Optimizing use of unused Solar Power to charge a Tesla

As I have had received the request to share my project on another forum, I have decided to document it here in a structured way. Hoping it inspires or triggers additional idea’s.

The objective of this set of automations is to activate the charging of a Tesla when the electricity produced by my solar panels would normally be sent back to the grid.
In order to only charge when I don’t use the solar electricity I produce I actually based the triggers on the net (negative) consumption from the digital meter, but one could consider only using energy produced from solar panels as an alternative trigger.

Preparing for the 2022 electricty rate card that will be based on peak usage in my area, I also included a reverse trigger to stop charging when the rest of the house is using electricty.

Setup
Hardware :

Integrations :

My installation produces a maximum of 4 KWh.
I have set the Tesla to charge at 13A when at home (you can configure that in the car based on geo-location): charging at 3KWh, which is purposely low and enough for my needs. If you charge at a higher rate, some thresholds will have to be adapted in the codes below (otherwise charging would overpass the threshold and provoke the end of charging by itself).

Automations

There are two basic automations:

  1. The basic: activate charging switch when electricity is available
- id: 'Tesla001'
  alias: Tesla - Active charge si électricité solaire disponible (>2KWh exporté &
    batterie <80%)
  description: ''
  trigger:
  - platform: numeric_state
    entity_id: sensor.fluvius_p1_active_power
    below: '-2000'
#value to be adapted based on your solar capacity & charging rate
    for: 00:00:20
#adding a 'for' duration condition to avoid start on short sunbursts, if you want to avoid multiple on/offs you may increase that duration
  condition:
  - condition: state
    entity_id: device_tracker.[TeslaName]_location_tracker
    state: home
#making sure this only activates when the Tesla is actually at home
  - condition: state
    entity_id: binary_sensor.[TeslaName]_charger_sensor
    state: 'on'
  - condition: state
    entity_id: switch.[TeslaName]_charger_switch
    state: 'off'
#avoid a loop where the automation would try to turn on a switch that's already on
  action:
  - service: switch.turn_on
    target:
      entity_id: switch.[TeslaName]_charger_switch
  mode: single
  1. Stop charging when consumming too much from the grid
- id: 'Tesla002'
  alias: Tesla - Couper charge si consommation trop élevée (>1500)
  description: ''
  trigger:
  - platform: numeric_state
    entity_id: sensor.fluvius_p1_active_power
    above: '1500'
    for: 00:01:00
#adding a 'for' duration condition to avoid stop on every small cloud, if you want to avoid multiple on/offs you may increase that duration
  condition:
  - condition: state
    entity_id: device_tracker.[TeslaName]_location_tracker
    state: home
#making sure this only activates when the Tesla is actually at home
  - condition: numeric_state
    entity_id: sensor.[TeslaName]_charging_rate_sensor
    above: '2'
#making sure this only activates when the Tesla is actually charging: using the charging rate value seemed more stable than the state of the switch
  - condition: not
    conditions:
    - condition: state
      entity_id: switch.[TeslaName]_maxrange_switch
      state: 'on'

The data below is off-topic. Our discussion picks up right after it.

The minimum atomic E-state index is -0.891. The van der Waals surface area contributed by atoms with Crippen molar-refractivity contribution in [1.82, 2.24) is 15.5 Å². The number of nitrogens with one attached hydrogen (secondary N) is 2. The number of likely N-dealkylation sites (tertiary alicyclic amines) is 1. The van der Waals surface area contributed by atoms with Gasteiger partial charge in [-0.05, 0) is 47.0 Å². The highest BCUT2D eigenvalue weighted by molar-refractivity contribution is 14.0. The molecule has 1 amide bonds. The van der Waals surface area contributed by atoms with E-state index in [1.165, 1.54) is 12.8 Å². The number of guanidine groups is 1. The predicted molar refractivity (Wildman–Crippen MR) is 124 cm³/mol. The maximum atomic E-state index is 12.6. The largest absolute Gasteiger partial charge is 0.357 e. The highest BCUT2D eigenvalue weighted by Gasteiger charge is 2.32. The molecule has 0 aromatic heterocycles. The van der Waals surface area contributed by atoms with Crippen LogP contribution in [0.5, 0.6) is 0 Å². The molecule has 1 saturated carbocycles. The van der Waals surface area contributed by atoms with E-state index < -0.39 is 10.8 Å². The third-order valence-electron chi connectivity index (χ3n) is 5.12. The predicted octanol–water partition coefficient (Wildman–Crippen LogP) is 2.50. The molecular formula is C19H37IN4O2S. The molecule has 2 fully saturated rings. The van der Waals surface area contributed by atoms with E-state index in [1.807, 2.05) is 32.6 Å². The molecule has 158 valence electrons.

#"misusing" the Max Range switch to force charging even if conditions are not optimal, this switch is used in different automations
  action:
  - service: switch.turn_off
    target:
      entity_id: switch.[TeslaName]_charger_switch
  mode: single

On top of these, there are ways to fine-tune the concept, for instance:

  1. Making sure charging stops quickly when above acceptable peak (unless battery is really low)
- id: 'Tesla006'
  alias: Tesla - Stop Charge au-dessus de 5.4KWH
  description: ''
  trigger:
  - platform: numeric_state
    entity_id: sensor.fluvius_p1_active_power
    above: '5400'
  condition:
  - condition: state
    entity_id: device_tracker.[TeslaName]_location_tracker
    state: home
  - condition: numeric_state
    entity_id: sensor.[TeslaName]_range_sensor
    above: '40'
  action:
  - service: switch.turn_off
    target:
      entity_id: switch.[TeslaName]_charger_switch
  mode: single
  1. “Misusing” the Max Range switch to force charge manually
- id: 'Tesla007'
  alias: Tesla - Force charge si mode max range enclenché
  description: ''
  trigger:
  - platform: state
    entity_id: switch.[TeslaName]_maxrange_switch
    from: 'off'
    to: 'on'
    for:
      hours: 0
      minutes: 0
      seconds: 5
      milliseconds: 0
  condition: []
  action:
  - service: switch.turn_on
    target:
      entity_id: switch.[TeslaName]_charger_switch
  mode: single

Those are a few example.

Display commands

As far as Lovelace is concerned, buttons are just placed in a box on my mobile interface: note, the “charging” icon updates with some delay.

type: horizontal-stack
cards:
  - type: custom:button-card
    tap_action:
      action: toggle
    hold_action:
      action: more-info
    entity: climate.[TeslaName]_hvac_climate_system
    name: Tesla A/C
    icon: mdi:thermometer
    size: 25%
    color: orange
    show_state: false
    styles:
      name:
        - justify-self: middle
        - font-weight: bold
        - font-size: 14px
    state:
      - value: 'off'
        icon: mdi:thermometer-off
        color: '#56819F'
  - type: custom:button-card
    tap_action:
      action: toggle
    hold_action:
      action: more-info
    entity: switch.[TeslaName]_charger_switch
    name: Charge
    icon: mdi:battery-charging-medium
    size: 25%
    color: orange